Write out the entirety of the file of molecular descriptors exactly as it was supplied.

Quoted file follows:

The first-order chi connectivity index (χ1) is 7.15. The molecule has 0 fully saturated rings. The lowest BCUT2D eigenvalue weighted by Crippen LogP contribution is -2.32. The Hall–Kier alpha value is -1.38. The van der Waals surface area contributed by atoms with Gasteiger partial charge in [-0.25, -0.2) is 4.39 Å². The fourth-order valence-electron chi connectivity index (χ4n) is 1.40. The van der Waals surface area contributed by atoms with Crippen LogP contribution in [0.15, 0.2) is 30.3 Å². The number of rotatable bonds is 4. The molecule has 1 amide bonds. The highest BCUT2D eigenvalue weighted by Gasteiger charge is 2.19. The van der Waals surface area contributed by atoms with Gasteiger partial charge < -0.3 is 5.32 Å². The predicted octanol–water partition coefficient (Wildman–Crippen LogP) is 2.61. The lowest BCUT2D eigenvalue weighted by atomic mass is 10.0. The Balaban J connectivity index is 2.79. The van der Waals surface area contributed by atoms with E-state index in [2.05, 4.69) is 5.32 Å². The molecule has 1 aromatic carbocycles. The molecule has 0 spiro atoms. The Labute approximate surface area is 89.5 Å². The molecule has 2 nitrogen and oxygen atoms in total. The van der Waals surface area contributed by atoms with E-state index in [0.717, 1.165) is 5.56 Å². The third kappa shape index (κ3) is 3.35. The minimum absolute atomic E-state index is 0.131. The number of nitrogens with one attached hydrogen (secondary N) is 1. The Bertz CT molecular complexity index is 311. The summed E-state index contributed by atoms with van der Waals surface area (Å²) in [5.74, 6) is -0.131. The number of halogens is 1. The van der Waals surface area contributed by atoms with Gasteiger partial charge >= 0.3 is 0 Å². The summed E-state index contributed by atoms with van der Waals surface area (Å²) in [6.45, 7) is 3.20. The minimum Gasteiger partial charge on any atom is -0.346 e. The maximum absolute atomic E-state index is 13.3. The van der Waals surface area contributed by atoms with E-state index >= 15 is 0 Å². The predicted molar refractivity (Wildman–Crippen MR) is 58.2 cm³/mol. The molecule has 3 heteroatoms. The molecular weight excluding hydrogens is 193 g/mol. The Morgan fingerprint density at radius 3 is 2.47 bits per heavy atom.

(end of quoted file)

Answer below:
The first-order chi connectivity index (χ1) is 7.15. The molecule has 0 fully saturated rings. The lowest BCUT2D eigenvalue weighted by Crippen LogP contribution is -2.32. The Hall–Kier alpha value is -1.38. The van der Waals surface area contributed by atoms with Gasteiger partial charge in [-0.25, -0.2) is 4.39 Å². The fourth-order valence-electron chi connectivity index (χ4n) is 1.40. The van der Waals surface area contributed by atoms with Crippen LogP contribution in [0.15, 0.2) is 30.3 Å². The number of rotatable bonds is 4. The molecule has 1 amide bonds. The highest BCUT2D eigenvalue weighted by Gasteiger charge is 2.19. The van der Waals surface area contributed by atoms with Gasteiger partial charge < -0.3 is 5.32 Å². The predicted octanol–water partition coefficient (Wildman–Crippen LogP) is 2.61. The lowest BCUT2D eigenvalue weighted by atomic mass is 10.0. The Balaban J connectivity index is 2.79. The van der Waals surface area contributed by atoms with E-state index in [2.05, 4.69) is 5.32 Å². The molecule has 1 aromatic carbocycles. The molecule has 0 spiro atoms. The Labute approximate surface area is 89.5 Å². The molecule has 2 nitrogen and oxygen atoms in total. The van der Waals surface area contributed by atoms with E-state index in [0.717, 1.165) is 5.56 Å². The third kappa shape index (κ3) is 3.35. The minimum absolute atomic E-state index is 0.131. The number of nitrogens with one attached hydrogen (secondary N) is 1. The Bertz CT molecular complexity index is 311. The summed E-state index contributed by atoms with van der Waals surface area (Å²) in [5.74, 6) is -0.131. The number of halogens is 1. The van der Waals surface area contributed by atoms with Gasteiger partial charge >= 0.3 is 0 Å². The summed E-state index contributed by atoms with van der Waals surface area (Å²) in [6.45, 7) is 3.20. The minimum Gasteiger partial charge on any atom is -0.346 e. The maximum absolute atomic E-state index is 13.3. The van der Waals surface area contributed by atoms with E-state index >= 15 is 0 Å². The predicted molar refractivity (Wildman–Crippen MR) is 58.2 cm³/mol. The molecule has 3 heteroatoms. The molecular weight excluding hydrogens is 193 g/mol. The Morgan fingerprint density at radius 3 is 2.47 bits per heavy atom.